In a move to get a better grip on guiding real estate development across Los Angeles, the city’s Planning and Land Use Management Committee is recommending the city review its community plans every six years.
Right now, 29 of 35 community plans are at least 15 years old. Called “the cornerstone of the city’s long-range planning efforts,” the community plans outline what can—and can’t—be built in individual neighborhoods.
“Our Community Plans affect scores of communities ... we must require that these plans are regularly updated to allow stakeholders to weigh in on what they want their communities to look like,” said Los Angeles City Councilmember Jose Huizar, who is also the chairman of PLUM.
The plans are so outdated that developers frequently seek permission to skirt the rules, allowing them to build bigger and taller than what the plans allow. Backers of Measure S—a March 7 ballot measure that would place a moratorium on large-scale real estate development citywide—view these exceptions as examples of developers circumventing the rules.
Mayor Eric Garcetti has said outdated plans “have led to haphazard development and overcrowding,” according to KPCC.
The PLUM recommendation is part of a bigger package of changes PLUM wants the city to implement to “bring accountability and transparency back into our General Plan and Community Plan review processes—the public deserves no less,” Huizar said.
PLUM is recommending the city review general plan amendment requests in batches, instead of piecemeal, requiring developers to apply for exemptions during two, one-month long windows each year. By looking at all the requests together, “they may be considered more comprehensively,” according to a January planning department report.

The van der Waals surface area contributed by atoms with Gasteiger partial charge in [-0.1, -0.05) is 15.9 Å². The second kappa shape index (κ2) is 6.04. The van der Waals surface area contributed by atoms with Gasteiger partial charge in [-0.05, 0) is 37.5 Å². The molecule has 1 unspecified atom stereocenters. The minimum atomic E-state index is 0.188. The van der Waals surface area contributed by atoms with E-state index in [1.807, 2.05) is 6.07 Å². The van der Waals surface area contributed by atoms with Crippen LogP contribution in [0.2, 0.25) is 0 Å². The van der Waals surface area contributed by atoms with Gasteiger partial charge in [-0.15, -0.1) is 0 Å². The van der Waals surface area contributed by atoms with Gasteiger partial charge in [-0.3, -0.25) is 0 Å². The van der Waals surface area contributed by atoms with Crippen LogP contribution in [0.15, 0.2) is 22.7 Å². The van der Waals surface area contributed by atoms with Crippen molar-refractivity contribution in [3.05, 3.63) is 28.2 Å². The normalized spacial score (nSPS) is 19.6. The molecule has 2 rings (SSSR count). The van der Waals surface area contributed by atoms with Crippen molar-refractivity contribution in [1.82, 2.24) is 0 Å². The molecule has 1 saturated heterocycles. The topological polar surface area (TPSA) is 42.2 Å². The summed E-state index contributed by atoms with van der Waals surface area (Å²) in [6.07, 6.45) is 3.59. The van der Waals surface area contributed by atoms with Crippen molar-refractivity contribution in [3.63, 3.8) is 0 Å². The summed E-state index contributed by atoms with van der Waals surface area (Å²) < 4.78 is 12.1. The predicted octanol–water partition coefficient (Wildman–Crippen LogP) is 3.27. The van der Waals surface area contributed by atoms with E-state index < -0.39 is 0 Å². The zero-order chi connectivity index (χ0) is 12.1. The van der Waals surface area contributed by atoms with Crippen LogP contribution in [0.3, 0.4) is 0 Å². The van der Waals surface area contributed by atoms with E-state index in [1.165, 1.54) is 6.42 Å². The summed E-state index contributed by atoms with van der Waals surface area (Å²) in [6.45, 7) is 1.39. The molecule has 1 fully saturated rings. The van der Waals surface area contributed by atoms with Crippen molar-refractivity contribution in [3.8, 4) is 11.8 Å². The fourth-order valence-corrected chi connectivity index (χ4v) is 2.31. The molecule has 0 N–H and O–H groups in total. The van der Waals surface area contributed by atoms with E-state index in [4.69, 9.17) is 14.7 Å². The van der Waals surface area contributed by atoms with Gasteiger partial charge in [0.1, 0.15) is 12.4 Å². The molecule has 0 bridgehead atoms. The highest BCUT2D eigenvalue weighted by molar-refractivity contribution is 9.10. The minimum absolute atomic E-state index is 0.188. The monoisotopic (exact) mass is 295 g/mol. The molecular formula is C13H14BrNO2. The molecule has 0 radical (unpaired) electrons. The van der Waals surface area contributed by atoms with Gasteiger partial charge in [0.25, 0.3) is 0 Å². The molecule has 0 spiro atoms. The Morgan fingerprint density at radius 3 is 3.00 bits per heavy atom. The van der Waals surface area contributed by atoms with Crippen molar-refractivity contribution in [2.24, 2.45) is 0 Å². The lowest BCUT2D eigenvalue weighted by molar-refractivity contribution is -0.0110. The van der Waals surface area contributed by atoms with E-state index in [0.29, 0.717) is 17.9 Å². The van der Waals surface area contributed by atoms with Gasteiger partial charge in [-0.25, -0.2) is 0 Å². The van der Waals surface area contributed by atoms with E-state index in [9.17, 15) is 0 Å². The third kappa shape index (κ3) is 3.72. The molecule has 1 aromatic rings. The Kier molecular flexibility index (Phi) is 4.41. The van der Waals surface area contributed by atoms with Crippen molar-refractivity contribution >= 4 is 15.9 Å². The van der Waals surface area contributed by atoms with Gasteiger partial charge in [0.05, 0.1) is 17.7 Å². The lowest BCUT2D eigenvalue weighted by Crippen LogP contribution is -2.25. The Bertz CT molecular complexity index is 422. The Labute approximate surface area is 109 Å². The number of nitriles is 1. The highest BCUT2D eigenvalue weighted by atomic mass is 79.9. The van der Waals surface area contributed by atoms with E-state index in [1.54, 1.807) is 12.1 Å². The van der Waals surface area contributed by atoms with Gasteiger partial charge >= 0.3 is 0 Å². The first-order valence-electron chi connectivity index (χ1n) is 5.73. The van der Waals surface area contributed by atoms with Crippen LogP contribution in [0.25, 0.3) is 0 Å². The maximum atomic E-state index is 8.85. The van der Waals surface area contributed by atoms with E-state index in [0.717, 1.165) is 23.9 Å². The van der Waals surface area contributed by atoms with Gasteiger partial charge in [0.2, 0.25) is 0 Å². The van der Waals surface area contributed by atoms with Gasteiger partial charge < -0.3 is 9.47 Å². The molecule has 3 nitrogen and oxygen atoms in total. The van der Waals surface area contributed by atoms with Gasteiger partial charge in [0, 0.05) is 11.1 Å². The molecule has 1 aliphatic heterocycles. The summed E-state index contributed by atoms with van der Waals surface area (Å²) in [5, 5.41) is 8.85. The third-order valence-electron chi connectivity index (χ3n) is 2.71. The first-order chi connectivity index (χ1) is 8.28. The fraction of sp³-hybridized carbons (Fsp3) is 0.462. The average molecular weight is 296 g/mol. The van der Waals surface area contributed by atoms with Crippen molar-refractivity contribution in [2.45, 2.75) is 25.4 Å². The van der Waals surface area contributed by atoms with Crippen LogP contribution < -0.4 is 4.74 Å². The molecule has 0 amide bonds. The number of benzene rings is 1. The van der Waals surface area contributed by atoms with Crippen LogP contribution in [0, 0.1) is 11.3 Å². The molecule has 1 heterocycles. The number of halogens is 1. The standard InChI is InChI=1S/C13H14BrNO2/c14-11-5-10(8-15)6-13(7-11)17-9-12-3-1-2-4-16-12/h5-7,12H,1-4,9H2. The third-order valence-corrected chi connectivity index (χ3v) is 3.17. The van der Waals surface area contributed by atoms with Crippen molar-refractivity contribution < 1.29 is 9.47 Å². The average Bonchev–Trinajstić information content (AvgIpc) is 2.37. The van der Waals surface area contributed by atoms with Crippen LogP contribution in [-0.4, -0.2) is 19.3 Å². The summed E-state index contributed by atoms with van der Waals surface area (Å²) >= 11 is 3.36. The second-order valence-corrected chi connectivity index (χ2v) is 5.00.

The committee also wants to require developers to select from list of city-approved consultants when preparing state-mandated environmental impact reports. These reports assess how a development such impacts as traffic, views, and noise, and they identify ways to offset those effects. Doing so would “allow the city to better control the quality and content of EIRs,” the planning department said in a May report.
In order to build up a list, the city would ask consultants to respond to a request for qualifications. The planning department said this process is expected to get underway this spring.
This change is another direct nod to Measure S, whose supporters see developers choosing their own environmental impact report consultants as a conflict of interest.
The full City Council is expected to vote on the recommendations in the next two weeks.